Oklahoma Senate passes DRIVE Act to tax energy used to charge electric vehicles

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An electric car owner prepares to charge his car at an electric car charging station on September 23, 2020 in Corte Madera, California. (Photo by Justin Sullivan/Getty Images)

An electric car owner prepares to charge his car at an electric car charging station on September 23, 2020 in Corte Madera, California. (Photo by Justin Sullivan/Getty Images)

OKLAHOMA CITY (KFOR) – The Oklahoma State Senate passed a bill Thursday to levy a tax on the energy used to charge electric vehicles.

House Bill 2234, written by Rep. Kyle Hilbert, R-Bristow, and Sen. Zack Taylor, R-Seminole, seeks the creation of the Driving on Road Infrastructure with Vehicles of Electricity (DRIVE) Act of 2021.

“One of the main sources of funding for Oklahoma’s roads and bridges comes from fuel taxes, but as electric vehicles have become more popular, it’s clear we must find a fair way to ensure those EV drivers are helping support our transportation infrastructure as well,” Taylor said.  “That’s what the DRIVE Act will do.”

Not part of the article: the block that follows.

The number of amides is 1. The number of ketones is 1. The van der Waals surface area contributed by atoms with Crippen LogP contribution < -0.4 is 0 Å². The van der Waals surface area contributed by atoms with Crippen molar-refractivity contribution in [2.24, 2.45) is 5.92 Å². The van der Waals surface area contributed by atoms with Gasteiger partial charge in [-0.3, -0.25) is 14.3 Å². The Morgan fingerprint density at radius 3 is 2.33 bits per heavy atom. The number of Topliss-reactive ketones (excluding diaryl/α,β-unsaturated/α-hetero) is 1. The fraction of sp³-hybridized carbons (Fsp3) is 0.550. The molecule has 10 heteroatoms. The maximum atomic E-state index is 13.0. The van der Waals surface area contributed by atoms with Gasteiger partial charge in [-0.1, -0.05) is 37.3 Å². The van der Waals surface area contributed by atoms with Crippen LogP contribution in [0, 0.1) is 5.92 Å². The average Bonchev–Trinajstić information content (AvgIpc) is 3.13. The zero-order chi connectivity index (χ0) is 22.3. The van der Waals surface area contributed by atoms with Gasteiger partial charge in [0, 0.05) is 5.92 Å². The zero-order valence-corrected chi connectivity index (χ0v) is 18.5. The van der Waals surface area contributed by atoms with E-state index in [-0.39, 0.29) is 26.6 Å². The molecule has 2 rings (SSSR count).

The legislation, if signed into law, levies a three-cent tax per kilowatt hour to charge an electric vehicle. However, there would be no tax for electric vehicles that charge at home, according to a State Senate news release.

The bill also seeks to do the following:

  • Charge registration fees for electric vehicles based on the vehicle’s weight and type;
  • Provide an income tax credit for charging taxes paid, not to exceed the electric vehicle’s registration fee;
  • Exempts charging stations already operational by Nov. 1, 2021, from charging the tax until 2041;
  • Direct 85 percent of the revenue to the DRIVE fund for road and bridge infrastructure, which will supplement the state’s current ROADS fund, and 15 percent would be apportioned to counties for deposit in the county highway fund.

“For decades, motorists have largely paid for our road infrastructure with fuel taxes. With the DRIVE Act, Oklahoma has passed forward-thinking legislation that will provide funding for our highway system well into the future for the next generation of automobiles,” Hilbert said.

The bill next heads to Gov. Kevin Stitt.

Copyright 2021 Nexstar Media Inc. All rights reserved. This material may not be published, broadcast, rewritten, or redistributed.

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